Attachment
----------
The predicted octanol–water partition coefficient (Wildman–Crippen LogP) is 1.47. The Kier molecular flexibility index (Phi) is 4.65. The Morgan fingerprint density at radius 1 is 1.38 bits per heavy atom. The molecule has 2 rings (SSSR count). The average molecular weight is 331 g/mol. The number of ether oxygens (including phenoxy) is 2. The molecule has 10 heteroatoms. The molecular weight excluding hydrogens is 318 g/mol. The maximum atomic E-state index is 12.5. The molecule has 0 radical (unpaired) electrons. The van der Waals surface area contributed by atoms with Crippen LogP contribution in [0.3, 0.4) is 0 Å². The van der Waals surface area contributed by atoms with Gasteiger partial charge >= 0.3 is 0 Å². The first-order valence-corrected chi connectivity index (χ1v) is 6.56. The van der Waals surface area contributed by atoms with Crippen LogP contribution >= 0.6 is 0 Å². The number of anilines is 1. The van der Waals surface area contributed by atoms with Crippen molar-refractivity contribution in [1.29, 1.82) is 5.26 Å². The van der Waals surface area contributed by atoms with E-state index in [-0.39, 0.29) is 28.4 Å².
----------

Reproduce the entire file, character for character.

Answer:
The predicted octanol–water partition coefficient (Wildman–Crippen LogP) is 1.47. The Kier molecular flexibility index (Phi) is 4.65. The Morgan fingerprint density at radius 1 is 1.38 bits per heavy atom. The molecule has 2 rings (SSSR count). The average molecular weight is 331 g/mol. The number of ether oxygens (including phenoxy) is 2. The molecule has 10 heteroatoms. The molecular weight excluding hydrogens is 318 g/mol. The maximum atomic E-state index is 12.5. The molecule has 0 radical (unpaired) electrons. The van der Waals surface area contributed by atoms with Crippen LogP contribution in [0.3, 0.4) is 0 Å². The van der Waals surface area contributed by atoms with Gasteiger partial charge >= 0.3 is 0 Å². The first-order valence-corrected chi connectivity index (χ1v) is 6.56. The van der Waals surface area contributed by atoms with Crippen LogP contribution >= 0.6 is 0 Å². The number of anilines is 1. The van der Waals surface area contributed by atoms with Crippen molar-refractivity contribution in [1.29, 1.82) is 5.26 Å². The van der Waals surface area contributed by atoms with E-state index in [-0.39, 0.29) is 28.4 Å².